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Susan Long [4]Susan Orpett Long [4]Susannah J. Long [1]
  1.  31
    Public Passages, Personal Passages, and Reluctant Passages: Notes on Investigating Cancer Disclosure Practices in Japan.Susan Orpett Long - 2000 - Journal of Medical Humanities 21 (1):3-13.
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  2.  19
    Reviewing methodologically disparate data: a practical guide for the patient safety research field.Katrina F. Brown, Susannah J. Long, Thanos Athanasiou, Charles A. Vincent, J. Simon Kroll & Nick Sevdalis - 2012 - Journal of Evaluation in Clinical Practice 18 (1):172-181.
  3. Commentary On Asai.Susan Long - 1996 - Eubios Journal of Asian and International Bioethics 6 (4):93-93.
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  4. Leadership and Gender: A Psychoanalytic Perspective.Susan Long - 1989 - Analysis (Australian Centre for Psychoanalysis) 1:101.
     
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  5.  51
    Life is More than a Survey: Understanding Attitudes toward Euthanasia in Japan.Susan Orpett Long - 2002 - Theoretical Medicine and Bioethics 23 (4-5):305-319.
    Empirical studies in bioethics, as well asclinical experience, demonstrate the existenceof inter- and intra-cultural diversity invalues and perspectives on end-of-life issues. This paper argues that while survey researchcan describe such diversity, explaining itrequires ethnographic methodology that allowsordinary people to frame the discussion intheir own terms. This study of attitudestoward euthanasia in Japan found that peopleface conflicts between deeply held values suchas life versus pain, self versus other, andburden versus self-reliance that make itdifficult to rely on a ``rational person''''approach to decision-making. (...)
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  6.  11
    Living Poorly or Dying Well: Cultural Decisions about Life-Supporting Treatment for American and Japanese Patients.Susan Orpett Long - 2000 - Journal of Clinical Ethics 11 (3):236-250.
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  7.  7
    Social Dreaming: Philosophy, Research, Theory and Practice.Susan Long & Julian Manley - 2018 - Routledge.
    The idea of social dreaming argues that dreams are relevant to the wider social sphere and have a collective resonance that goes beyond the personal narrative. In this fascinating collection, the principles of social dreaming are explored to uncover shared anxieties and prejudices, suggest likely responses, enhance cultural surveys, inform managerial policies and embody community affiliation. Including, for the first time, a coherent epistemology to support the theoretical principles of the field, the book reflects upon and extends the theory and (...)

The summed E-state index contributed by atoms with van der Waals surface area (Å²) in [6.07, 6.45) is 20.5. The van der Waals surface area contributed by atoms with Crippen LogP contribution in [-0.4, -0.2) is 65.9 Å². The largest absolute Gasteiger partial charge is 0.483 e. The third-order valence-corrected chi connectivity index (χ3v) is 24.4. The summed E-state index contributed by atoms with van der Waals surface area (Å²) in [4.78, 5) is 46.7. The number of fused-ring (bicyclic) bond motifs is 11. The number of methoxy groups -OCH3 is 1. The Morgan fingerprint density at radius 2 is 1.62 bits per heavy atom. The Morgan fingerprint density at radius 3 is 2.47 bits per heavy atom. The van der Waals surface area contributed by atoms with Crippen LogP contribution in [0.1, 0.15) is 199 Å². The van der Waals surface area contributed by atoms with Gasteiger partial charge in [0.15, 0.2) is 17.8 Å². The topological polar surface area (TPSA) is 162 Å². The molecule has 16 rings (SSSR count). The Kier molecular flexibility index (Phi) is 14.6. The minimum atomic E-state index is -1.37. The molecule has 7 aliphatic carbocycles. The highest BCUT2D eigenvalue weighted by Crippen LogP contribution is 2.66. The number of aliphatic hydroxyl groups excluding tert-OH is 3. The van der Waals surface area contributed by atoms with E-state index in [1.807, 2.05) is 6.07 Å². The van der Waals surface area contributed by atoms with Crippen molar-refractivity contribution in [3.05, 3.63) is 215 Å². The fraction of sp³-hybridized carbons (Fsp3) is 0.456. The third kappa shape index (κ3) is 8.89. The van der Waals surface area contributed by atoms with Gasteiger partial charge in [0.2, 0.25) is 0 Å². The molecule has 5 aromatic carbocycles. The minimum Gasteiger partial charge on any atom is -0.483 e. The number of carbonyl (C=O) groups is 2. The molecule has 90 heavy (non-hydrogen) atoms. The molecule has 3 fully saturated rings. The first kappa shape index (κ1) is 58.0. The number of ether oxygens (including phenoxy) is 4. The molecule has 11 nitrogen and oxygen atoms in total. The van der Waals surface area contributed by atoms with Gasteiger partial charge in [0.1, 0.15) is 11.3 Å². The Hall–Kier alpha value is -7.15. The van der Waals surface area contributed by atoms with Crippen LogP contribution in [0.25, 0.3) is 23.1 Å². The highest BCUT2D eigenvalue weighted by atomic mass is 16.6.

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  8.  39
    Ancestors, Computers, and Other Mixed Messages: Ambiguity and Euthanasia in Japan.Susan Orpett Long - 2001 - Cambridge Quarterly of Healthcare Ethics 10 (1):62-71.
    Ethical questions about end-of-life treatment present themselves at two levels. In clinical situations, patients, families, and healthcare workers sift through ambivalent feelings and conflicting values as they try to resolve questions in particular circumstances. In a very different way, at the societal level, policy makers, lawyers, and bioethicists attempt to determine the best policies and laws to regulate practices about which there are a variety of deeply held beliefs. In the United States we have tried a number of ways to (...)
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  9.  18
    Technology and the changing practice of law: An entrée to previously inaccessible information via TRAC. [REVIEW]Linda Roberge, Susan Long, Patricia Hassett & David Burnham - 2002 - Artificial Intelligence and Law 10 (4):261-282.
    The proliferation of electronic databases is raising someimportant questions about how the evolving access to new or previously inaccessible information is likely to change the practice of law. This paper discusses TRAC, an interesting electronic source of previously inaccessible information that is currently used by members of the media, public interest groups, lawyers, and the federal government. Summaries, reports, and snapshots of TRAC's data can be accessed through a series of public web sites. TRAC's subscription service allows users access to (...)
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